It is the 400th anniversary of the death in 1613 of Sir Thomas Bodley. The story of his gift of a library to the University of Oxford, following on from the great 16th century libraries that were established or enlarged in Europe, is an uplifting reminder to us all in times of shrinking budgets, reduced space, merging publishers, and increased demands, that libraries were, and still are, marvellous institutions with an ongoing role in the lives of lawyers and legal scholars everywhere.
Whilst we celebrate Bodley in the UK, it is important to remember that many great public libraries were considerably enlarged during the sixteenth century throughout Europe. These included the public – or university – libraries of Rome, Florence, Ferrara, Heidelberg and Vienna, which stood out from others. Pope Sixtus V created the splendid Vatican Library. Philip II of Spain founded the Escorial in the 1580s and collected books for its library at great expense and effort, encouraging his supporters to contribute gifts of rarities. Salamanca’s University Library is even older than the Escorial. The Royal Library of Paris, originally housed at Fontainebleau, before being transferred to Paris in 1595, was added to by every King of France. By an ordinance of 1556, a copy of every book printed with privilege was to be deposited in this library, a forerunner of the scheme adopted in England by Bodley in 1610. The first Prince of Orange founded the public library of Leyden, and it soon became one of the best in Europe, with its catalogue being published in 1597. Archbishop Parker, the Archbishop of Canterbury, greatly enlarged the library of Cambridge, (now the Parker Library at Corpus Christi) with his collection of medieval manuscripts which had been dispersed at the dissolution of the monasteries.
The library bequeathed by Humphrey, Duke of Gloucester, to the University of Oxford, was dispersed under Edward VI in the mid 16th century, when all materials suspected of being ‘popish’ were destroyed. At the close of the 16th century, the University had no public library. But Sir Thomas Bodley had already, in 1597, made the generous offer of presenting his own library.
Bodley had studied at Oxford, and been a fellow at Merton College; he became a member of Parliament, and then, in part because of his knowledge of half a dozen languages, a diplomat on behalf of Queen Elizabeth 1, travelling in Europe (having grown up in France and Switzerland), and living in The Hague for over a decade. However the intrigue of the Court, and the politics involved, led to him resign all public posts, and, as he wrote in his autobiography:
‘I concluded at the last to set up my Staffe at the Library doore in Oxford; being throughly perswaded, that in my solitude and surcease from the Common-wealth affaires, I could not busy my selfe to better purpose, then by reducing that place (which then in every part lay ruined and wast) to the publique use of Students.’ (Life, 14–15)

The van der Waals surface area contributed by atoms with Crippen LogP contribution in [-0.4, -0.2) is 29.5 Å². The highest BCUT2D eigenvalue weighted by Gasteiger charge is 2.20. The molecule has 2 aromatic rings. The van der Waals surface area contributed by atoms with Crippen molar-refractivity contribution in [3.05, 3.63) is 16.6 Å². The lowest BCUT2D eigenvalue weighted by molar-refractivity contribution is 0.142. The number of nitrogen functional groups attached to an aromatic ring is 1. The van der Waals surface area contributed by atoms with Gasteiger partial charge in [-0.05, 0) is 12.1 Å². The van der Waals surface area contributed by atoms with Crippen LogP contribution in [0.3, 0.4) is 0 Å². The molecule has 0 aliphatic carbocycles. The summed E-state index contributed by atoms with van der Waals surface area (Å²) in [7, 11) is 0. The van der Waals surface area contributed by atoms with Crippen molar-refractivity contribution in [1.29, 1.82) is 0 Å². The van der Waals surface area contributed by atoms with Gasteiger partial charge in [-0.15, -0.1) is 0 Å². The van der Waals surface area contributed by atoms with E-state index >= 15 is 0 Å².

He felt qualified to carry out this task because of his linguistic and scholarly background, wealth, and influential connections. He wrote on 23 February 1598 to Thomas Singleton, the Vice Chancellor, announcing his momentous offer to restore the library at his own expense and:
‘to stirre up other mens benevolence, to helpe to furnish it with bookes’ (Letters … to the University, 4).
Once the University voted to accept his gift, he set about collecting together about 2,000 volumes for the opening of the Library, which took place in November, 1602. Named the Bibliotheca Bodleiana in 1604, it rapidly became internationally renowned. In the first two years of the Library’s existence twenty-two foreign readers were admitted.
It was important to Bodley that the collection be of high quality, and that books not be loaned out, so that any scholar visiting from anywhere would be assured of finding required books on the shelves. His innovation included the establishment of donations by benefactors as a means of ensuring ongoing funding for the library, and also his arrangement, with the agreement of King James, that one copy of every volume published by the Stationers’ Company should be deposited in the library.
The Stationers’ Company, founded in 1565, obtained its monopoly at the price of strict restrictions. By the regulations issued in 1585, no press was allowed to be used outside of London, except one at Oxford, and another at Cambridge. Nothing was to be printed without permission of the Stationers’ Council; extensive powers both of seizing books and of breaking any illegal presses were given to the Officers of the Crown.
The foresight that Sir Thomas Bodley showed in re-establishing this university library can only be admired. He had travelled abroad, he understood what was taking place in the European cities and universities, and he understood the vital role of books for research, for education, for diplomacy. The technology of book printing was already over a century old, but books were still precious and expensive, and his well endowed library enhanced the reputation of Oxford throughout the academic world. He worked closely with his first librarian, Thomas James, who was also the first librarian to attempt the organisation of knowledge in books and manuscripts into the printed and published catalogues of a large library.
Whilst the extent of collection itself, and the modes of access to it today, would be unrecognisable to Sir Thomas Bodley, the legacy he left, and his belief in the importance of having a great library for worthwhile scholarship and research is still relevant in the twenty first century, and, hopefully, well into the future.